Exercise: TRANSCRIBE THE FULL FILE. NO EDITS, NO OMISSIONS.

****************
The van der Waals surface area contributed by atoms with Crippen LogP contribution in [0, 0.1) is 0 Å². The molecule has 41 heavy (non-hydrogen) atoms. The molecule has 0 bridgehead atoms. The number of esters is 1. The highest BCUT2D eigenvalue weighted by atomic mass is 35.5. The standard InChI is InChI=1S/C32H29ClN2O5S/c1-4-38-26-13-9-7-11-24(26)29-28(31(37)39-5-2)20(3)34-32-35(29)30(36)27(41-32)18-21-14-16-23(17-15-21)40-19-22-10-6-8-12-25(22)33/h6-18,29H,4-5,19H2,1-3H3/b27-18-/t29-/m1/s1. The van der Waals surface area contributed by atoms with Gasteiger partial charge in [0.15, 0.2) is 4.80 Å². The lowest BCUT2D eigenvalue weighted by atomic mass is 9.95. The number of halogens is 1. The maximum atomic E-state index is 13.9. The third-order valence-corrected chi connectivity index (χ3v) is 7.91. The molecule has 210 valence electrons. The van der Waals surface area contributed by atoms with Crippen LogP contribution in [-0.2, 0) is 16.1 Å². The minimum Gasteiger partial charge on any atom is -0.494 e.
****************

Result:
The van der Waals surface area contributed by atoms with Crippen LogP contribution in [0, 0.1) is 0 Å². The molecule has 41 heavy (non-hydrogen) atoms. The molecule has 0 bridgehead atoms. The number of esters is 1. The highest BCUT2D eigenvalue weighted by atomic mass is 35.5. The standard InChI is InChI=1S/C32H29ClN2O5S/c1-4-38-26-13-9-7-11-24(26)29-28(31(37)39-5-2)20(3)34-32-35(29)30(36)27(41-32)18-21-14-16-23(17-15-21)40-19-22-10-6-8-12-25(22)33/h6-18,29H,4-5,19H2,1-3H3/b27-18-/t29-/m1/s1. The van der Waals surface area contributed by atoms with Gasteiger partial charge in [0.15, 0.2) is 4.80 Å². The lowest BCUT2D eigenvalue weighted by atomic mass is 9.95. The number of halogens is 1. The maximum atomic E-state index is 13.9. The third-order valence-corrected chi connectivity index (χ3v) is 7.91. The molecule has 210 valence electrons. The van der Waals surface area contributed by atoms with Crippen LogP contribution in [-0.2, 0) is 16.1 Å². The minimum Gasteiger partial charge on any atom is -0.494 e.